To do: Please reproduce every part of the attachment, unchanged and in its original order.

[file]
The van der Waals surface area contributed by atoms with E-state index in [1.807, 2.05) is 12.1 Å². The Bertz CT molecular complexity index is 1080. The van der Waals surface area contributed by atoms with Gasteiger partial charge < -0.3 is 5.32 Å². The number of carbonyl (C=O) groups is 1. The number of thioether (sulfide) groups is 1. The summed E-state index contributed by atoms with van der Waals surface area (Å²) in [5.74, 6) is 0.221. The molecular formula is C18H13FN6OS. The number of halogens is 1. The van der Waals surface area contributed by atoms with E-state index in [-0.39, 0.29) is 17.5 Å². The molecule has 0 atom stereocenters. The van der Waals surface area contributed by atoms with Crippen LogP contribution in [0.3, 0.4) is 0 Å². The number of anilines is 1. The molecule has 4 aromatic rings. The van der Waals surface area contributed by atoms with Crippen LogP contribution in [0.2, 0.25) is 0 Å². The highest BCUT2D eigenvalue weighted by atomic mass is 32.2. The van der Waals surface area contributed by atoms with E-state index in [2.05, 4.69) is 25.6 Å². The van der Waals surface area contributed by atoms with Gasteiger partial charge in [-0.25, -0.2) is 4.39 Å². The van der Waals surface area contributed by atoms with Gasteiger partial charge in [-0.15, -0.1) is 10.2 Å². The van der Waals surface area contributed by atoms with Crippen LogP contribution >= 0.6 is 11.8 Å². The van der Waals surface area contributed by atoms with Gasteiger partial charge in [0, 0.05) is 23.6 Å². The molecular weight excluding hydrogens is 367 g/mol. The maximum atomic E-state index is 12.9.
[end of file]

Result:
The van der Waals surface area contributed by atoms with E-state index in [1.807, 2.05) is 12.1 Å². The Bertz CT molecular complexity index is 1080. The van der Waals surface area contributed by atoms with Gasteiger partial charge < -0.3 is 5.32 Å². The number of carbonyl (C=O) groups is 1. The number of thioether (sulfide) groups is 1. The summed E-state index contributed by atoms with van der Waals surface area (Å²) in [5.74, 6) is 0.221. The molecular formula is C18H13FN6OS. The number of halogens is 1. The van der Waals surface area contributed by atoms with E-state index in [-0.39, 0.29) is 17.5 Å². The molecule has 0 atom stereocenters. The van der Waals surface area contributed by atoms with Crippen LogP contribution in [0.3, 0.4) is 0 Å². The number of anilines is 1. The molecule has 4 aromatic rings. The van der Waals surface area contributed by atoms with Crippen LogP contribution in [0.2, 0.25) is 0 Å². The highest BCUT2D eigenvalue weighted by atomic mass is 32.2. The van der Waals surface area contributed by atoms with E-state index in [2.05, 4.69) is 25.6 Å². The van der Waals surface area contributed by atoms with Gasteiger partial charge in [-0.25, -0.2) is 4.39 Å². The van der Waals surface area contributed by atoms with Gasteiger partial charge in [-0.15, -0.1) is 10.2 Å². The van der Waals surface area contributed by atoms with Crippen LogP contribution >= 0.6 is 11.8 Å². The van der Waals surface area contributed by atoms with Gasteiger partial charge in [0, 0.05) is 23.6 Å². The molecular weight excluding hydrogens is 367 g/mol. The maximum atomic E-state index is 12.9.